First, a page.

Project leaders wanted to make the work and the living conditions at Los Alamos as attractive as possible; however, for reasons of security and safety, General Groves wished to maintain as much control as he could over the scientists. One idea he favored was to put key civilians in uniform as army officers. This plan seemed attractive to Oppenheimer but aroused strong opposition from many of the other scientists. The Military Policy Committee finally agreed to drop the idea for the period of initial experimental studies, but insisted that the scientific and engineering staff be composed entirely of commissioned officers when final experiments and the construction of the bomb began. Yet, when this time arrived, Project Y had grown so large that the plan was dropped as being impractical and unnecessary.
The most important personnel problem at Los Alamos was choice of a scientific director, and Oppenheimer’s appointment was no simple matter. While he had been the leader of the group studying the theoretical aspects of constructing atomic bombs, the Los Alamos program was to be a practical operation, and carrying it out would require considerable administrative and organizational abilities. The chiefs of the three other major Manhattan laboratories – Compton, Lawrence, and Urey – were all Nobel Prize winners. Oppenheimer was not, and there was some feeling among the scientists that this might disqualify him as head of the Los Alamos Laboratory. General Groves, while impressed with Oppenheimer’s great intellectual capacity, also was not entirely certain. Bush and Conant shared his hesitation; Lawrence, Compton, and Urey all indicated some reservations.
Nevertheless, a tentative decision in favor of Oppenheimer appears to have been made quite early, because neither Lawrence nor Compton – the only other candidates – could be spared from his own vital project. Oppenheimer’s appointment as “Scientific Director of the special laboratory in New Mexico” was formalized on 25 February in a letter to him from Groves and Conant;34 it did not,
however, become final until mid-July because of security clearance problems. As was well-known to most of the project leaders, Oppenheimer had an extended history of supporting Communist-front organizations and causes and of association with Communists and fellow-travelers. Only through direct action by Groves was Oppenheimer, who was already at work in Los Alamos, finally cleared.35
Manhattan Project Organization and Operation
With the establishment of Los Alamos on 1 April 1943, the basic structure of the Army’s organization for administering the atomic bomb program was essentially completed. In the months that followed, detailed and sometimes substantial changes were made in that organization.36 For example, in mid-August, the Manhattan District moved from its temporary location in New York to permanent quarters at Oak Ridge, and Colonel Nichols, the deputy district engineer, replaced Colonel Marshall as district engineer when the Corps of Engineers reassigned Marshall to a post where he might receive his long overdue promotion to the rank of brigadier general.37 But these subsequent changes in key personnel and in the location of certain elements would not significantly affect the basic structure of the Manhattan Project, the term that by mid-1943 most accurately described the Army’s overall administrative organization for the atomic bomb program.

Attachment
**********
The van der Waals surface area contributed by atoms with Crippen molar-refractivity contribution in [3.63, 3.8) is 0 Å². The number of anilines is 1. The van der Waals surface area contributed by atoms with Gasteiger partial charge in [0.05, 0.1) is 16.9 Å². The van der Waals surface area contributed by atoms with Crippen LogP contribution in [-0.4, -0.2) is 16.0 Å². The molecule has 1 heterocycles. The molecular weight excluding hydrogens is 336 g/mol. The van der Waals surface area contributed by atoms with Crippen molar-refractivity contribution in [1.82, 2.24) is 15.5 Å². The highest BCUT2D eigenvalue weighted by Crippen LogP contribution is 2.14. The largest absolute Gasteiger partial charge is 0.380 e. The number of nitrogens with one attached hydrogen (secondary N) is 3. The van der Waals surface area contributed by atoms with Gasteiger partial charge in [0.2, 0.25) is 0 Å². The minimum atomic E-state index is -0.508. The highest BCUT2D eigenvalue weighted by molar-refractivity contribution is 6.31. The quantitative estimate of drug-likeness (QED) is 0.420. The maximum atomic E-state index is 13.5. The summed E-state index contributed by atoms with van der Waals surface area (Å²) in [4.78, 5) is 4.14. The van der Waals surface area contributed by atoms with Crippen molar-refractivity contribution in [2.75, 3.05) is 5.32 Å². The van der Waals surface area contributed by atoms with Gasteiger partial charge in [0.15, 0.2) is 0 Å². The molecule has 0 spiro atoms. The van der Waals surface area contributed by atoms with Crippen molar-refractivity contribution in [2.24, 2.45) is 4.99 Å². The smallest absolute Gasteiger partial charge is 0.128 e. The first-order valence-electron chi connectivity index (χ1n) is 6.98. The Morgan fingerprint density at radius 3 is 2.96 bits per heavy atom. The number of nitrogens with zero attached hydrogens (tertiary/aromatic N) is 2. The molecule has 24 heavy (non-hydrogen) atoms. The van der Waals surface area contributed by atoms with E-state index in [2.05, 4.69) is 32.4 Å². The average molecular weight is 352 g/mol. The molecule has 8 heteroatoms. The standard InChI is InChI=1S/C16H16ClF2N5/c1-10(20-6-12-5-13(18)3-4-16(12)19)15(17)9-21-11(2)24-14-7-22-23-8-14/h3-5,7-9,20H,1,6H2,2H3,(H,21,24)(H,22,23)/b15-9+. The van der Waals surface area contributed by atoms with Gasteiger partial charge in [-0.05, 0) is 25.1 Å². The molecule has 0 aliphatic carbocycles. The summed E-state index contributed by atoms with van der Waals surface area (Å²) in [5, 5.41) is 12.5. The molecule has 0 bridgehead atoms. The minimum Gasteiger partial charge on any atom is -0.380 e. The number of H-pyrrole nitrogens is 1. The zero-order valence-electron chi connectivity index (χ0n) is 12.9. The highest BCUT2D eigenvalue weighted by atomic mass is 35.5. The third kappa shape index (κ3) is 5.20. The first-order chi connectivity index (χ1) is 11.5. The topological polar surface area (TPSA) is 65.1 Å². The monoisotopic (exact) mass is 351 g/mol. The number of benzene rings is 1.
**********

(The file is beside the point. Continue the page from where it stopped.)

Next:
The administrative elements that comprised the Manhattan Project
Sources: MDF1, Bk. I, Vol. 12, App. C21, DASH; Org Charts, U.S. Engrs Office, MD, 27 Jan and 1 Apr 43. OROO.
were divided into two major categories: those that functioned as integral elements of the Manhattan District and those that operated outside the structure of the District, mostly in the area of high-level policymaking or in the executive direction of the atomic project (Chart 1). The central element in the high-level administrative hierarchy of the Manhattan Project was General Groves’ personal headquarters. The headquarters organization consisted of only a very small group: Groves; Mrs. Jean O’Leary, his secretary who served as his administrative assistant in lieu of an executive officer; and several clerical employees.38 Shortly after becoming Manhattan commander, and knowing from experience that any effort on his part to expedite important project activities would require access or negotiations with government agencies and officials, Groves decided to locate his personal headquarters in rooms adjacent to those already occupied by the Manhattan District’s Washington Liaison Office in the New War Department Building on Virginia Avenue, a few blocks from the White House. Considered at first to be temporary, time proved that location especially well suited to the project’s need, and Groves’ office remained there for the duration of the Army’s administration of the atomic bomb program.